Time to take back control of our language
Former Improvement Service chief Colin Mair on the "sovereignty" red herring and other misuses of language around Brexit
Colin Mair - Improvement Service
As the current Brexit plan death spirals its way to the UK Parliament, Theresa May and her opponents actually share a lot in terms of their assumptions and their language.
May wants to sell the deal in terms of “sovereignty” and “taking back control of our borders, our laws and our money”. Her opponents are attacking the deal precisely because they don’t think it does that.
What both share is the assumption that we somehow “lost” sovereignty and control by belonging to the EU and that only leaving can rectify this. This is simply an attempt to claim that some high constitutional principle is at stake. It is not.
The UK’s membership of the EU was a sovereign decision of the UK parliament, and all the relevant legal frameworks that followed have been legislated into British law by our sovereign parliaments over time.
We have had exactly the control over our borders our “sovereign” parliaments and governments decided we should have; we pay to the EU exactly what we have “sovereignly” agreed to pay; and we sovereignly agreed to the appropriate jurisdiction of European courts. In short, our involvement with the EU has been a choice about how to exercise sovereignty and control, not a loss of either sovereignty or control.
Any choice to join a club or partnership is a question of costs and benefits and limits the autonomy of all parties to such an agreement. This is as true of golf clubs as for membership of the EU but we freely choose to accept such limits to get the benefits of membership we want.
Put simply, we often make the sovereign choice to accept limits and restrictions in return for benefits that we value more highly. This is not “loss” of control; it is use of our ability to control in line with our preferences.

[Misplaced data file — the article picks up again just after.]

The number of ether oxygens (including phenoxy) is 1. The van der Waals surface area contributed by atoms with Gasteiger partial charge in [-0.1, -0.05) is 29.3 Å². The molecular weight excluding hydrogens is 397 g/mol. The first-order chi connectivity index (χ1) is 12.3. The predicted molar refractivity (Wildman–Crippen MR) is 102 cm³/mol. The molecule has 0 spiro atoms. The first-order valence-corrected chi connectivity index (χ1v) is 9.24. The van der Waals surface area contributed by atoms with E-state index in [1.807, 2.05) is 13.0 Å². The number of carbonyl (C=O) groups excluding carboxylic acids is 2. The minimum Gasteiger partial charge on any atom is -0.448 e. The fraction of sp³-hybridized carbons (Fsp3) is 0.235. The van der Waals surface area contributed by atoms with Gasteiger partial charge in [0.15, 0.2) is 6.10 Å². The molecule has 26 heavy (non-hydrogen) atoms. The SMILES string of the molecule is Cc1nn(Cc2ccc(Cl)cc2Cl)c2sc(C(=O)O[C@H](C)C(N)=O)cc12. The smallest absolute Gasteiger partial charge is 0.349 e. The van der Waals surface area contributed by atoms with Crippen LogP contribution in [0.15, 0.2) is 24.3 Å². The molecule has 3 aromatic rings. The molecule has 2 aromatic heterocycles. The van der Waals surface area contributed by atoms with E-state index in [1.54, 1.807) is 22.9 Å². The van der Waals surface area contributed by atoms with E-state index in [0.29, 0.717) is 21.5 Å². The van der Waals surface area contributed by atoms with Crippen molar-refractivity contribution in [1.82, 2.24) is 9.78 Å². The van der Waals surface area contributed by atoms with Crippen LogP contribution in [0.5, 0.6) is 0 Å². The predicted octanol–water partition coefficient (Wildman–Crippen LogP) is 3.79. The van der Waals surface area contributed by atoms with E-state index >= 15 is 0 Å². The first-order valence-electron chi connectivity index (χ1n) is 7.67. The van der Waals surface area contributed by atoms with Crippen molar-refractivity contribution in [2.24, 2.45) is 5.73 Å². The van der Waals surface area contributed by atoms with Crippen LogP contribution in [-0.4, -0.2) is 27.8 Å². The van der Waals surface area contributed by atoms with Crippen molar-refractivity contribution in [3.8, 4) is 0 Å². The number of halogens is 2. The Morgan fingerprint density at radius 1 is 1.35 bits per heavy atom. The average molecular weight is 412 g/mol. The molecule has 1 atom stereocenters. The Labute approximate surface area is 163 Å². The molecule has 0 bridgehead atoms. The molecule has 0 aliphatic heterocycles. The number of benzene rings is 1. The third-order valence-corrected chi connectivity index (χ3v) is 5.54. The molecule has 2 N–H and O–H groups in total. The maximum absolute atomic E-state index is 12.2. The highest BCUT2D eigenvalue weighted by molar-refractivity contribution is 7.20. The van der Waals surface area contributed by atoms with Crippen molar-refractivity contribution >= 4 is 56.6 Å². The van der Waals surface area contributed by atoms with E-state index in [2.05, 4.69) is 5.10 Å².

The Brexit debate is therefore not about whether we have sovereignty or control or not: we do have sovereignty and control. It is about how we exercise sovereignty and control and it is right that proper accountability exists for that. It may suit politicians to pretend they have no control but that is dishonest.
The major migration of Eastern European workers to the UK in the 2000s was a choice of the then UK government who saw it as economically beneficial (it was!) The reason May never met a single net migration target as Home Secretary was that the targets were economically witless and unattainable, not that membership of the EU stopped us.
If we don’t confuse “sovereignty” and “autonomy” then we get to a more honest account of the past but also to a more honest discussion about the future. Any imaginable future trade deal with the USA, or China, or India will come with conditions, requirements and reciprocal obligations that limit our autonomy.
The sovereign choice is about whether the benefits of such deals are worth the limitations and restrictions they place on us. They will also require arrangements for legal oversight and dispute resolution that are not controlled by the UK alone and potentially, as India has already indicated, arrangements for the movement of people as well as goods, services or capital.
A really stupid way of going forward is to carry on presenting the issues here as “constitutional”, about whether we are going to have sovereignty or control or not, rather than about how we best use the sovereignty and control we have always had and still have.
Leaving the EU would not be to become autonomous: it would be about using our sovereignty to sign up to new deals, including with the EU. That will limit our autonomy in different and distinctive ways. The debate should now be about the different future options available, including remaining in the EU, all of which actually presume we have the capacity to make controlled, sovereign choices about the benefits we want and the costs we are willing to carry to get them.
The only truly constitutional issue now is about how we enable young people who were excluded from the initial referendum, but are now of voting age, to have a meaningful say in their own future.
Treating sovereignty as episodic rather than as continuous and open to change, by fetishizing the 2016 referendum result, excludes the very people who will have to make the post-Brexit world work. That is a constitutional issue worth serious thought but neither May nor her “Brexiteer” opponents care about it at all.
Separated from the seats of power by more than just mere geography, what has devolution done for the Highlands to close the gap?
Forestry and Land Scotland will aim to produce 2,500 hectares of new planting as part of efforts to benefit communities and contribute towards national climate change ambitions
Projects in the Highlands aim to tackle the problem of suicide in remote and rural areas.
The Scottish Government has launched a consultation on the challenges and positives of island life in Scotland